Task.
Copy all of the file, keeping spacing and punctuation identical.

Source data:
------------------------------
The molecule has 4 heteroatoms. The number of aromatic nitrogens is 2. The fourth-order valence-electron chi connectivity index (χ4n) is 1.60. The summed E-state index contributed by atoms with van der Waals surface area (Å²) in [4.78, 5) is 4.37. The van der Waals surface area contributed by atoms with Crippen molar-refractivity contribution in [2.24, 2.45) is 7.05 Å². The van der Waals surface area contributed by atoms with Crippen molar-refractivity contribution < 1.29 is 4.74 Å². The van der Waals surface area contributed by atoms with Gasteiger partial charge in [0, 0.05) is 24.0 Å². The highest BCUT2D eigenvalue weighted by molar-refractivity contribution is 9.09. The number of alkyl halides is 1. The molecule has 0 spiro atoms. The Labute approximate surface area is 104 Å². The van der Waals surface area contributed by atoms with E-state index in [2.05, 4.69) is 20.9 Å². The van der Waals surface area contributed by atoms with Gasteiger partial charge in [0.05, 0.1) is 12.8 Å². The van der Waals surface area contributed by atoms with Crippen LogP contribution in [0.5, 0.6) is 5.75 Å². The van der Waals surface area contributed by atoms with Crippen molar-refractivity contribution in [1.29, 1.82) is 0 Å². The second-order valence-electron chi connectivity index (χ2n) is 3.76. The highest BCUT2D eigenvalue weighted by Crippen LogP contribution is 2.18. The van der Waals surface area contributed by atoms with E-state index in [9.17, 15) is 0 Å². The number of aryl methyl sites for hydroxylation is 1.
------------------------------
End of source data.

The molecule has 4 heteroatoms. The number of aromatic nitrogens is 2. The fourth-order valence-electron chi connectivity index (χ4n) is 1.60. The summed E-state index contributed by atoms with van der Waals surface area (Å²) in [4.78, 5) is 4.37. The van der Waals surface area contributed by atoms with Crippen molar-refractivity contribution in [2.24, 2.45) is 7.05 Å². The van der Waals surface area contributed by atoms with Crippen molar-refractivity contribution < 1.29 is 4.74 Å². The van der Waals surface area contributed by atoms with Gasteiger partial charge in [0, 0.05) is 24.0 Å². The highest BCUT2D eigenvalue weighted by molar-refractivity contribution is 9.09. The number of alkyl halides is 1. The molecule has 0 spiro atoms. The Labute approximate surface area is 104 Å². The van der Waals surface area contributed by atoms with E-state index in [2.05, 4.69) is 20.9 Å². The van der Waals surface area contributed by atoms with Gasteiger partial charge in [0.05, 0.1) is 12.8 Å². The van der Waals surface area contributed by atoms with Crippen LogP contribution in [0.5, 0.6) is 5.75 Å². The van der Waals surface area contributed by atoms with Crippen molar-refractivity contribution in [1.29, 1.82) is 0 Å². The second-order valence-electron chi connectivity index (χ2n) is 3.76. The highest BCUT2D eigenvalue weighted by Crippen LogP contribution is 2.18. The van der Waals surface area contributed by atoms with E-state index in [9.17, 15) is 0 Å². The number of aryl methyl sites for hydroxylation is 1.